On a cool morning last November, I brought my rental car to a sudden halt along a rural German road. My passenger, photographer Jacobia Dahm, had spotted a large bird in an adjacent field. Excited, and a little nervous, we left the car. Our boots sank into the muddy ground as we walked cautiously through the low morning mist toward the creature. The suspense built with each squelching step. Finally, at 10 feet away, the narrow silhouette came into focus. Only then did we realize: We hadn’t been stalking a bird at all. It wasn’t even an animal. It was a chest-high wooden post.
Though embarrassing, the mistake wasn’t altogether ridiculous. We were, after all, on our way to join a biannual survey of Greater Rheas—flightless South American birds that have taken up residence here, in northeast Germany, thousands of miles and an ocean away from their native land. Close relatives of ostriches and Emus, the lanky ratites stand up to five feet tall and weigh around 50 pounds. Between their considerable stature, gangly legs, and tawny coat, anyone might mistake a post for a rhea at a distance (or so I told myself).
The rhea’s unlikely appearance in the wild in this corner of the world began two decades ago, when seven birds escaped from their enclosure on a private property. Eventually, the escapees settled in the state of Mecklenburg-Western Pomerania, primarily inhabiting the meadows, marshes, and cultivated fields of the 120-square-mile Schaalsee UNESCO Biosphere Reserve. The rheas thrived, and their numbers quickly climbed to dozens, and then hundreds.
The massive birds gained a foothold at a time when Europeans are wrestling with rising human-wildlife conflicts as megafauna rebound on the landscape, from resurging wolf populations to a new free-roaming bison herd. Like those animals, the rheas of Germany have become a matter of great interest and contention. Some see them as a welcome addition—a boon for conservation of a bird threatened elsewhere. Others argue that rheas are yet another destructive, human-introduced mistake, like the Burmese pythons that have overrun the Everglades or the European rabbits that have eaten their way across Australia, wreaking havoc on crops and spurring the decline of native plants and animals. As the rhea population has increased, so have troubles with local farmers, whose crops have become a staple in the ratites’ diet, as well as concerns that they could become an ecological burden.
Yet no one has a good grasp on the birds’ wider impact in Mecklenburg-Western Pomerania, a question that the scientists and conservationists of the Nandu Monitoring Working Group hope to answer. (In Germany, as in South America, rheas are often referred to by their other name: nandus.) Twice a year, the group organizes a crew of volunteers who tally as many rheas as possible across the birds’ known range; the fall count takes stock of the recent breeding season’s success, while the spring survey gauges the birds’ survival over the winter. The surveys, along with the group’s studies on the birds’ effect on local flora and fauna, are key to documenting and forecasting the birds’ potential negative impacts.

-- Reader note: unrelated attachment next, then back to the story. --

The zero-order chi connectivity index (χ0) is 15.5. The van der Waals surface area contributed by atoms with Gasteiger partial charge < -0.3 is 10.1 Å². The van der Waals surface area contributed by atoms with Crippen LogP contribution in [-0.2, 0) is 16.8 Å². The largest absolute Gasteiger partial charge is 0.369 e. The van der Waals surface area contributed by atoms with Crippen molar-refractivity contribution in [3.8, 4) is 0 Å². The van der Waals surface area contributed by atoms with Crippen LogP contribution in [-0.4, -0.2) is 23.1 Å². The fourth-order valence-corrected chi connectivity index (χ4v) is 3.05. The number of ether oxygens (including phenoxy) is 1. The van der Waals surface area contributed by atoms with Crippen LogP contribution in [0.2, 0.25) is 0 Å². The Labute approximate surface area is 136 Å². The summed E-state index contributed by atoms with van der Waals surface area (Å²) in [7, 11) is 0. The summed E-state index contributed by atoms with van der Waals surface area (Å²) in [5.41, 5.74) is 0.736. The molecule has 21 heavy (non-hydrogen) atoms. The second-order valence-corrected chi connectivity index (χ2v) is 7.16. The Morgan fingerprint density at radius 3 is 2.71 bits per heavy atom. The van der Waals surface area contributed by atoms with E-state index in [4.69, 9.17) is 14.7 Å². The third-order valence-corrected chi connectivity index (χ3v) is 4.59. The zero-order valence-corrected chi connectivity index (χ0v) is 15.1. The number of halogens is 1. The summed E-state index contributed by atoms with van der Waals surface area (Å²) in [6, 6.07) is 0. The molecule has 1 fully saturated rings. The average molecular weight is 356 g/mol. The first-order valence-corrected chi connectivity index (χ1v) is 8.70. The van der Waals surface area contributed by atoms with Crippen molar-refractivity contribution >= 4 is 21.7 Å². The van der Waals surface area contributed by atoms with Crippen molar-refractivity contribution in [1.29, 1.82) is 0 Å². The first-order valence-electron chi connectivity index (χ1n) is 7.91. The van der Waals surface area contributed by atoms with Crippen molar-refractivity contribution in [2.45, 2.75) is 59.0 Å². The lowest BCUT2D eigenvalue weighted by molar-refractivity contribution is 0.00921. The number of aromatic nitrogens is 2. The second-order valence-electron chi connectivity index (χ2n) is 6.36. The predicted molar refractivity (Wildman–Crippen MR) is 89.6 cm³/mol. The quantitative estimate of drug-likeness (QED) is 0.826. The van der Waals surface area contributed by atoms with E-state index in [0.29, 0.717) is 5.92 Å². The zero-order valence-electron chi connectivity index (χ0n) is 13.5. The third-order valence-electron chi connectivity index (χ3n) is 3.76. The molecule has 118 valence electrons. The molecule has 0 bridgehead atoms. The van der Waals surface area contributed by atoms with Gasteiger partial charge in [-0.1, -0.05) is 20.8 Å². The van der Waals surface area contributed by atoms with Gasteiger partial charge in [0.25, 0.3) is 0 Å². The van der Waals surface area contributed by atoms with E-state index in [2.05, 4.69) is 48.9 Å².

After recovering from our run-in with the wooden post, Dahm and I joined nearly 30 people dressed in hardy clothes and tall rubber boots in a parking lot in the tidy town of Schlagsdorf for the fall survey. Arne Korthals, an environmental consultant and head of the working group, divvied us up into eight search teams and debriefed us on our task. The participants, which included farmers, scientists, and reserve staff, held different opinions on the new natives. But they were all invested in the fate of these striking birds that have made themselves at home in their adopted country, even as their future here remains uncertain.
ith their long legs, Greater Rheas can work into a sprint of up to 37 miles per hour. In their native pampas and open woodlands of Argentina, Brazil, Bolivia, Paraguay, and Uruguay, this speed is essential for survival, allowing them to evade pumas and other predators. Their breeding behavior also gives them an edge. Each male attracts multiple mates with his elaborate, wing-flourishing courtship dance. The females he woos deposit several eggs into his nest before they move on to find more partners. The male often incubates more than 20 eggs at once, and after they’ve hatched, shows his fledglings the ropes, including teaching the young omnivores how to feed themselves. In South America, the birds have a varied diet of fruits, plants, seeds, insects, lizards, birds, small game and, more recently, crops, due to the spike in agricultural development.
While farms may offer some sustenance, the transformation of the wild lands that rheas depend on has caused their numbers to decrease. Compounding the decline is the long-standing tradition of hunting the birds for their skin and meat. Restrictions on hunting and trade exist but aren’t strictly enforced. Due to these downward trends, the International Union for the Conservation of Nature has listed the Greater Rhea as near-threatened since 1988.